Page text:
3. California turning to desert
4. People asking where all the water went.
5. All to a foreign Mega Corp.
6. No money coming back to Cali.
7. People being sold the exact water that was stolen from them.

And to add just a little more.


Nestle runs five bottling plants in California out of a total of 111 bottled water plants that are licensed by the state’s Department of Public Health. Nestle says its business in California uses about 700 million gallons of water a year, some of that drawn from springs. There’s only one place where the company holds a permit to pipe water across a national forest: in the rocky canyon along Strawberry Creek, north of San Bernardino.

The Forest Services explanation as to how they let these permits go unattended thereby allowing water theft is: "Officials cited priorities such as dealing with wildfires and assessing permits for railroad lines, power lines, wind power projects, expansion of an oil pipeline, and water tunnels for the Metropolitan Water District, among other things."

Ok I get it, no time to go after these thieves. Budget cuts, staffing cuts etc. But they do have just enough money, time and man power to go after us:

The agency, however, has reassessed some other water permits in the national forest. In the mid-2000s, for instance, the Forest Service went through the permits of hundreds of cabins and reexamined their use of water from creeks. In Barton Flats, dozens of cabin owners were told they could no longer draw water from a creek and instead would have to use wells or install tanks and truck in water. Cabin owners spent thousands of dollars putting in tanks.

There is so much more I could put in here but you get the picture. Use this link to find more in-depth info on these crooks who are stealing your water. Yes, stealing. There is no other word for it.
Source

BTW, it's not just Cali. but all over the World.

Canadians are not exempt from the corruption and theft either:

The price of a litre of bottled water in B.C. is often higher than a litre of gasoline. However, the price paid by the world’s largest bottled water company for taking 265 million litres of fresh water every year from a well in the Fraser Valley — not a cent. Because of B.C.’s lack of groundwater regulation, Nestlé Waters Canada — a division of the multi-billion-dollar Switzerland-based Nestlé Group, the world’s largest food company — is not required to measure, report, or pay a penny for the millions of litres of water it draws from Hope and then sells across Western Canada. According to the provincial Ministry of Environment, “B.C. is the only jurisdiction in Canada that doesn’t regulate groundwater use.”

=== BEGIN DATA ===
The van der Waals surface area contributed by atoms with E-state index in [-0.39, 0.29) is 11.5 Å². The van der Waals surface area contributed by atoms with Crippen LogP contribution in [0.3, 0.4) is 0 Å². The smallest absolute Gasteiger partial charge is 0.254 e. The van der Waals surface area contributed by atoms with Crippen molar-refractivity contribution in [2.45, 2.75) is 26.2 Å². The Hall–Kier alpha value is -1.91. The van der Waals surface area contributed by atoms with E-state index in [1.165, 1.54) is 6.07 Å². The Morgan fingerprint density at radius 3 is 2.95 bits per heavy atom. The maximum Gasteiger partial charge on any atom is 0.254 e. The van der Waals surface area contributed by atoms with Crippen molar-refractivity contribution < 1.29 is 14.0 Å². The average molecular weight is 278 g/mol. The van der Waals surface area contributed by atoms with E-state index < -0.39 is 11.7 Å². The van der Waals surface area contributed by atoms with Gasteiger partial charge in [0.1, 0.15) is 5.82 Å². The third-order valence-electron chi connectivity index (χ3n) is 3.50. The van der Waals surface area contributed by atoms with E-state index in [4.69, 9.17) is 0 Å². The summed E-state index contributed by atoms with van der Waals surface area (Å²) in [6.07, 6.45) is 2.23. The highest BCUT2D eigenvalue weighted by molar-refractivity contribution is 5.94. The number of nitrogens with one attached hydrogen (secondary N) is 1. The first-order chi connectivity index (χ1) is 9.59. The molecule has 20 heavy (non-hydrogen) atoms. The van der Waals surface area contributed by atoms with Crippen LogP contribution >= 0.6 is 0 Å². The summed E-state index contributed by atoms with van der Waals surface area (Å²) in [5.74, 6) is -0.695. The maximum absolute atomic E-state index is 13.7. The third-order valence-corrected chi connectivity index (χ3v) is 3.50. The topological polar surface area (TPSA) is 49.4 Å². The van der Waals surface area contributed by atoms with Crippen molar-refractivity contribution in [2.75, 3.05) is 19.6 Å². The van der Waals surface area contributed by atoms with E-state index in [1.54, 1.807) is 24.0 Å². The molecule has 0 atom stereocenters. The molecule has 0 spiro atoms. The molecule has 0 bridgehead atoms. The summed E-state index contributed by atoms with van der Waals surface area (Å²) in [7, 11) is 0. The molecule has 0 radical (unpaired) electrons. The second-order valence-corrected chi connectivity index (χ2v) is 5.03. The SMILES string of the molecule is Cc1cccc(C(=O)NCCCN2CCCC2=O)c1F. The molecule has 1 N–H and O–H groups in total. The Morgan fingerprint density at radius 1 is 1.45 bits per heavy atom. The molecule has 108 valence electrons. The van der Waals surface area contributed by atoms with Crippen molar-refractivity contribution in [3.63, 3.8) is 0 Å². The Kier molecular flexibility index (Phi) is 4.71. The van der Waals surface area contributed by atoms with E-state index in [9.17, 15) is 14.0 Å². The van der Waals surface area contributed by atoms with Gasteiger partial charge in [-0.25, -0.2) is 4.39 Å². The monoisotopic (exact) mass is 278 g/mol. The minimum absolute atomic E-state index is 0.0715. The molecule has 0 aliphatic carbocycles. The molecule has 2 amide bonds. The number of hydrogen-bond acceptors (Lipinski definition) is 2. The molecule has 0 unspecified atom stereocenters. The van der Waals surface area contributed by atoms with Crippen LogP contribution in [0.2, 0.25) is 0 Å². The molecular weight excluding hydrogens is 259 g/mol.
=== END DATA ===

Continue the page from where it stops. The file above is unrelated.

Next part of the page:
Source
Cali. is hurting worse than Canada tho. The water is almost gone but what remains is being sold to the actual owners.

Peace





edit on 22-8-2015 by jude11 because: (no reason given)



posted on Aug, 22 2015 @ 10:21 AM
link   
hmm - so the total water abstraction by nestle [ california ] would "irrigate 852 acres "

thats going to make a huge difference to the fate of 25 MILLION acres of californian agricultural land

context is everything i am not making any other claim - but screaming at nestle california is not going to fix californias water problem is it ?



posted on Aug, 22 2015 @ 10:37 AM
link   

originally posted by: ignorant_ape
hmm - so the total water abstraction by nestle [ california ] would "irrigate 852 acres "

thats going to make a huge difference to the fate of 25 MILLION acres of californian agricultural land

context is everything i am not making any other claim - but screaming at nestle california is not going to fix californias water problem is it ?


Before you lose it over a number, take a look further at the time line. Decades.

Those numbers are one year. There are also 11 locations and I pointed out a couple but you never got that far I'm guessing.

And you never addressed the issue of no permits either. Did you even read further than a few lines?

Jude



posted on Aug, 22 2015 @ 11:16 AM
link   
a reply to: jude11

A great example of how materialism leeds to greed and entitlement.

I think Gaddfi was the only one who had it right when it came to natural resources. I know this is about oil, but the same philosophy could be used with water. Where we employ Nestle to bottle water and cover their expenses for doing so but the rest of the money belongs to the state.

Imagine if all the profits from selling CA water went to California. I bet we would have a few desalination plants by now and no water shortages.



February 16, 2009, Gaddafi took a step further and called on Libyans to back his proposal to dismantle the government and to distribute the oil wealth directly to the 5 million inhabitants of the country.

However, his plan to deliver oil revenues directly to the Libyan people met opposition by senior officials who could lose their jobs due to a parallel plan by Gaddafi to rid the state of corruption.

Some officials, including Prime Minister Al-Baghdadi, Ali Al-Mahmoudi and Farhat Omar Bin Guida, of the Central Bank, told Gaddafi that the measure could harm the country's economy in the long term due to "capital flight."

"Do not be afraid to directly redistribute the oil money and create fairer governance structures that respond to people's interests," Gaddafi said in a Popular Committee.

The Popular Committees are the backbone of Libya. Through them citizens are represented at the district level.